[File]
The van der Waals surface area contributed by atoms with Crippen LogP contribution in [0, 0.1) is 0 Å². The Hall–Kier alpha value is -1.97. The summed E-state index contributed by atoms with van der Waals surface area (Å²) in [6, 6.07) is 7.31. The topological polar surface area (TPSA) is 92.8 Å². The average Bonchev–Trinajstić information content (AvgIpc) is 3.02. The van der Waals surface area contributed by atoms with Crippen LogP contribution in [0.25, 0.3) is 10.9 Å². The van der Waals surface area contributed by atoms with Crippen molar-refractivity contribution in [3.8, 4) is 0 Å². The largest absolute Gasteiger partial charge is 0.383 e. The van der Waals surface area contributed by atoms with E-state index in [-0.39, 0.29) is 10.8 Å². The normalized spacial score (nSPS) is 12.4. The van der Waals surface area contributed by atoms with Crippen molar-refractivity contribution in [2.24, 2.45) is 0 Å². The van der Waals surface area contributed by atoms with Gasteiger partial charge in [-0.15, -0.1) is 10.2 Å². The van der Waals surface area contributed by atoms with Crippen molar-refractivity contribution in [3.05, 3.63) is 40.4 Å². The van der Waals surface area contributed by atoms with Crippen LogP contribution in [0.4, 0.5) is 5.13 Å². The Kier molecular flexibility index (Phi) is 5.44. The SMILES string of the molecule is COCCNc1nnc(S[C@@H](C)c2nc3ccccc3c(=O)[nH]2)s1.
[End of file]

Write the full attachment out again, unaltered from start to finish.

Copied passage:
The van der Waals surface area contributed by atoms with Crippen LogP contribution in [0, 0.1) is 0 Å². The Hall–Kier alpha value is -1.97. The summed E-state index contributed by atoms with van der Waals surface area (Å²) in [6, 6.07) is 7.31. The topological polar surface area (TPSA) is 92.8 Å². The average Bonchev–Trinajstić information content (AvgIpc) is 3.02. The van der Waals surface area contributed by atoms with Crippen LogP contribution in [0.25, 0.3) is 10.9 Å². The van der Waals surface area contributed by atoms with Crippen molar-refractivity contribution in [3.8, 4) is 0 Å². The largest absolute Gasteiger partial charge is 0.383 e. The van der Waals surface area contributed by atoms with E-state index in [-0.39, 0.29) is 10.8 Å². The normalized spacial score (nSPS) is 12.4. The van der Waals surface area contributed by atoms with Crippen molar-refractivity contribution in [2.24, 2.45) is 0 Å². The van der Waals surface area contributed by atoms with Gasteiger partial charge in [-0.15, -0.1) is 10.2 Å². The van der Waals surface area contributed by atoms with Crippen molar-refractivity contribution in [3.05, 3.63) is 40.4 Å². The van der Waals surface area contributed by atoms with Crippen LogP contribution in [0.4, 0.5) is 5.13 Å². The Kier molecular flexibility index (Phi) is 5.44. The SMILES string of the molecule is COCCNc1nnc(S[C@@H](C)c2nc3ccccc3c(=O)[nH]2)s1.